It doesn't take a rocket scientist to figure out that there is something wrong with the Religious Right. Every day, more and more people are awakening to the threat posed by those religious political extremists.
Retired scientist Morton L. Metersky, Ph.D, likes to listen to WWDB, a Philadelphia talk radio station. Paul W. Smith, the morning host, is, according to Metersky, "a very balanced Republican," and one of Metersky's favorite hosts. "Then one day Rush Limbaugh came on," Metersky said.
It was through Limbaugh that Mort Metersky first heard of the Christian Coalition. "I looked into their agenda," he told Freedom Writer, and put two and two together. If you look at their strategy — taking over school boards, library boards — that's how the Nazis started in Germany!"
Then Mort obtained a copy of the 1990 Christian Coalition recruiting tape, "America at a Crossroads." "Basically it said, 'we're going to take over everything!' Although I am a rocket scientist, I didn't have to be one to figure it out. Their goal is not what they state; they have a theocratic agenda for this country."
While nothing in his background pointed to a career in political activism, Dr. Metersky's passion for fighting religious political extremists has taken off like a rocket.
Years ago, while at Georgia Tech, Mort founded the student chapter of the American Rocket Society. He went on to become an operations research analyst in air anti-submarine warfare. In Pasadena, California, he worked for the Navy developing a torpedo-carr ying rocket fired from a destroyer.
Today, at 61, with a wife, three grown children, and four grandsons, Mort is very "pro-family." He is active at Old York Road Temple Beth Am in Abington, Pennsylvania, where he serves as vice president for community affairs.
Since his retirement two years ago — and since learning about the agenda of the Radical Religious Right, Mort has formed a social action committee at his synagogue called the Committee for the Separation of Religion and Politics.
Metersky's study of the Christian Coalition's literature and recruitment videotape convinced him that the organization's goal is to eliminate the First Amendment of the U.S. Constitution — which guarantees separation of church and state — and then to establish a Christian theocracy which reflects Christian fundamentalist ideology, including teaching creationism in public schools, banning books, and prohibiting abortions.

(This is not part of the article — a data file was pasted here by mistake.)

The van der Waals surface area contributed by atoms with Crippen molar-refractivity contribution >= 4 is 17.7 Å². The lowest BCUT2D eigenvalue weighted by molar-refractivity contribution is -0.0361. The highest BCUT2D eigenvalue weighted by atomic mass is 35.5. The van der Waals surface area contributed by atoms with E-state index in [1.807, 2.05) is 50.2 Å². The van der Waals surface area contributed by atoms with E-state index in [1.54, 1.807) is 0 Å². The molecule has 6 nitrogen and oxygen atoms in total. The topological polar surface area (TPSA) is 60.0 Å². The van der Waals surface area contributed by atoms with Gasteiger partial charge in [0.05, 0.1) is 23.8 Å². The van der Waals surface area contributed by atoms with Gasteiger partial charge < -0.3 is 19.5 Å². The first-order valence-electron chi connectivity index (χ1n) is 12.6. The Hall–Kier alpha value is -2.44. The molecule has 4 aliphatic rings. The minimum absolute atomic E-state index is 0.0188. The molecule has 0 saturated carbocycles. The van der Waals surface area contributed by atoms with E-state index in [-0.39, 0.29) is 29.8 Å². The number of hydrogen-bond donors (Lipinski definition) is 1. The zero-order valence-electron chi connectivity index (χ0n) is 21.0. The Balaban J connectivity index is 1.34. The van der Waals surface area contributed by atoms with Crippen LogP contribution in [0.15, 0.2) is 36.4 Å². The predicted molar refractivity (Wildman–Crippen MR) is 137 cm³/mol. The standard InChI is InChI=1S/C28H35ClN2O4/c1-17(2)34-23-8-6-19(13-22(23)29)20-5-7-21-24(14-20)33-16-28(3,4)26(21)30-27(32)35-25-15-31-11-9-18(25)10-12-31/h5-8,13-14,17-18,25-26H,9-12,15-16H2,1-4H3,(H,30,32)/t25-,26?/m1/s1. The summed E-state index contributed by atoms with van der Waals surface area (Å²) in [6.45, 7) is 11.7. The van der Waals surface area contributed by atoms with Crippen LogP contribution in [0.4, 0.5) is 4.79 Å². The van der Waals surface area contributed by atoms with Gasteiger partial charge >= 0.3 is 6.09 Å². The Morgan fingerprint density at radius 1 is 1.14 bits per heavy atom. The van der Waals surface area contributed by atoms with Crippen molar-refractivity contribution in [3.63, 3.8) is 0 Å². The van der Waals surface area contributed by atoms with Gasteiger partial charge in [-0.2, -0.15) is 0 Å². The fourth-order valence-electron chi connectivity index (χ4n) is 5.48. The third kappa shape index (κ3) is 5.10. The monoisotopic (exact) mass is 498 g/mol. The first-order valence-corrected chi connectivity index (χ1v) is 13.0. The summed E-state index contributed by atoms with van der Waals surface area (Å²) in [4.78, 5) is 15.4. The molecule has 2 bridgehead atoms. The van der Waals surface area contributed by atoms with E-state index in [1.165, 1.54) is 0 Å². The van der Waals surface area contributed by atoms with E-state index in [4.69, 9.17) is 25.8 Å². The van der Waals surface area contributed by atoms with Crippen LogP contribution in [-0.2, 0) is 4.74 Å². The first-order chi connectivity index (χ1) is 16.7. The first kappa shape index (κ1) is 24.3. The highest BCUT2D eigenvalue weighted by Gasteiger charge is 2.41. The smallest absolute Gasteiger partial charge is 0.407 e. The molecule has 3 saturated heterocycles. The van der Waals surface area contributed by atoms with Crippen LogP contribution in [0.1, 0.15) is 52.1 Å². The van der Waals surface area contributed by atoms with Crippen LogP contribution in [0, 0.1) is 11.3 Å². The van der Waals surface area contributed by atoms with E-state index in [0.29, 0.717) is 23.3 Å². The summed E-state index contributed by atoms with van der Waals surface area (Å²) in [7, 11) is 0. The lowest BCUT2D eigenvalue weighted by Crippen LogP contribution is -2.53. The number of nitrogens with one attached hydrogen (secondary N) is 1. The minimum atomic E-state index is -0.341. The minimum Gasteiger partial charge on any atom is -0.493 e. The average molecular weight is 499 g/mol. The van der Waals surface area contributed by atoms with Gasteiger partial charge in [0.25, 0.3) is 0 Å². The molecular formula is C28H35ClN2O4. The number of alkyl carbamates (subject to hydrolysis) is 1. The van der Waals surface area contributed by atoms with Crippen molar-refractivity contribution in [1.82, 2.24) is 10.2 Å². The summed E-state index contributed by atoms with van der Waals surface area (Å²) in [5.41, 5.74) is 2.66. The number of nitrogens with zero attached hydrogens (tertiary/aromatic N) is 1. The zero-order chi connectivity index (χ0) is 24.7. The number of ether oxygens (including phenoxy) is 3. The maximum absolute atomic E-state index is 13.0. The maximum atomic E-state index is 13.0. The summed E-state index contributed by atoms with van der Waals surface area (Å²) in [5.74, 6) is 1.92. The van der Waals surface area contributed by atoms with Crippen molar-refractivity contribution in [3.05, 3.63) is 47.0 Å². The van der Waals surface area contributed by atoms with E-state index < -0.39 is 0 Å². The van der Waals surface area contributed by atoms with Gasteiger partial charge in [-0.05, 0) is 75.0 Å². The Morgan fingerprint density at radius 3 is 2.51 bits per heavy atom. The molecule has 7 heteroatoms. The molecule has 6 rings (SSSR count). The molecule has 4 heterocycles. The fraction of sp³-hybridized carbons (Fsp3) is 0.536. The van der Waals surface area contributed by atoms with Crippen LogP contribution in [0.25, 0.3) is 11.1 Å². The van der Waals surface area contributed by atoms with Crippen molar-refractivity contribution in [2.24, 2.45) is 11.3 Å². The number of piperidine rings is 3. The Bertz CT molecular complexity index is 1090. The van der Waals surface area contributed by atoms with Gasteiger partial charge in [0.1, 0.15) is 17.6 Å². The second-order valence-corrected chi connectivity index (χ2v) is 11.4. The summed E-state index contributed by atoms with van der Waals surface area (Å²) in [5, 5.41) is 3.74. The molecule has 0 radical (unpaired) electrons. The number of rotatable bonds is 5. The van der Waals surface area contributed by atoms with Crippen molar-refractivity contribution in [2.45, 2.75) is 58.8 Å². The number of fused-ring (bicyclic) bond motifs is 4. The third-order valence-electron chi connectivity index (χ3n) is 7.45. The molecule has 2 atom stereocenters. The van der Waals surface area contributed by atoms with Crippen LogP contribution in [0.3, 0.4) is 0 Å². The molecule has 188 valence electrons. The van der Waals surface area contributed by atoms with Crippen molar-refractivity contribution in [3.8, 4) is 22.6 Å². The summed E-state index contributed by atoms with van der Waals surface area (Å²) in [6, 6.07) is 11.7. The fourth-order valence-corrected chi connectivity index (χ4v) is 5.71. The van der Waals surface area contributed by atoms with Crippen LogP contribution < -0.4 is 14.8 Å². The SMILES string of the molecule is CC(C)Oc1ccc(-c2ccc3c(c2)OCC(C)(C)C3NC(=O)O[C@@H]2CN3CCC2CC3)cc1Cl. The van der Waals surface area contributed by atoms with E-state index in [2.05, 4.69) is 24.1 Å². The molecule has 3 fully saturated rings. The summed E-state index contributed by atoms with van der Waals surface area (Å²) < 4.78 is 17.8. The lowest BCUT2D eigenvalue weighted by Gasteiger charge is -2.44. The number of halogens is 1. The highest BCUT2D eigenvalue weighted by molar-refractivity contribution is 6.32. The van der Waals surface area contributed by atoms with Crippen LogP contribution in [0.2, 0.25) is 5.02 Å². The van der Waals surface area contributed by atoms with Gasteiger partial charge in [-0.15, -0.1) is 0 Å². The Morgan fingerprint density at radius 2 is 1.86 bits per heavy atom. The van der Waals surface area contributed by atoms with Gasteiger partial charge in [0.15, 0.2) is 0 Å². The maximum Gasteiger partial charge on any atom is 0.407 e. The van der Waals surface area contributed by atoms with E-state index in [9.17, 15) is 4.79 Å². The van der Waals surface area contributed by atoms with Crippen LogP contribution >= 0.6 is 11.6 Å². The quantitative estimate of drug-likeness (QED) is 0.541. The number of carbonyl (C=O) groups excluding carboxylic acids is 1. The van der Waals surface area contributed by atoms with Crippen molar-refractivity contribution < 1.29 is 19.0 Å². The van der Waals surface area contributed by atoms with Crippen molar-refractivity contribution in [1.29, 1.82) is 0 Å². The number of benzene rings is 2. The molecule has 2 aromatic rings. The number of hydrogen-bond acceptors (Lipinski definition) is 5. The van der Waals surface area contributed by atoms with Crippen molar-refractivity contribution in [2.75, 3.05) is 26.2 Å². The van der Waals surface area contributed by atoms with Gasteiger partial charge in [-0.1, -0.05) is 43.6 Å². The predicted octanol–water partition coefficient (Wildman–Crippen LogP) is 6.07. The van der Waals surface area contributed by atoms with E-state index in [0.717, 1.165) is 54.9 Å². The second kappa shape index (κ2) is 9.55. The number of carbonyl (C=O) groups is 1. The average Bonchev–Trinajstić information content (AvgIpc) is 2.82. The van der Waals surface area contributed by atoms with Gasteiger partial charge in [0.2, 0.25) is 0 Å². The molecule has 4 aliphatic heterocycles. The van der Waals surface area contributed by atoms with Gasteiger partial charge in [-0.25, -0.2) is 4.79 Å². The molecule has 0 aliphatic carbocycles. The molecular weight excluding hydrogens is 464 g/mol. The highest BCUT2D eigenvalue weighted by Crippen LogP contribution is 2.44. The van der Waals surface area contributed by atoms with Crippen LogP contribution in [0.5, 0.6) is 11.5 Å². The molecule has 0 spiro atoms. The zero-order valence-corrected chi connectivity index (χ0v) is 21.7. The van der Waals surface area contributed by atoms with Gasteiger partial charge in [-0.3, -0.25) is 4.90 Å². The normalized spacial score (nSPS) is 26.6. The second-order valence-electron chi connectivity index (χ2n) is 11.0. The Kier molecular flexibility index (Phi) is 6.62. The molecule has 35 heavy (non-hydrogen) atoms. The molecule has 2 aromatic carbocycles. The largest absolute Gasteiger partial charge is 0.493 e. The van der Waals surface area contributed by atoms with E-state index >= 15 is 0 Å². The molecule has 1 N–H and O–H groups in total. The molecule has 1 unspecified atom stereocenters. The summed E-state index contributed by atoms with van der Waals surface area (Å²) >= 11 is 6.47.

"This is not a Jewish problem," Mort says. "It's an American problem. And it's not an issues problem — it's a threat to the Constitution."
"Soon it was evident," Mort said, "that we couldn't fight this fight alone." His committee reached out to involve about 20 more synagogues and a number of churches. The group is called the Interfaith Coalition for Religious Pluralism.
Then Mort learned of the Interfaith Alliance. Shortly after becoming involved with that group, he became a member of the steering committee of the Southeastern Pennsylvania Interfaith Alliance.
The groups with which Mort is involved conduct a number of activities to educate the public, including research on Religious Right candidates, monitoring school board meetings, and holding forums. Also, Mort speaks on the Radical Religious Right whenever the opportunity presents itself. This fall, he is organizing a black, Muslim, and Jewish dialogue group.
In a article in the summer 1996 issue of Reform Judaism, Mort called for more Reform Jews to become involved in countering the Radical Right. "It only takes one person in each congregation to make a difference," he said.
For more information call Morton Metersky at (215) 672-4598, or email him at firstname.lastname@example.org.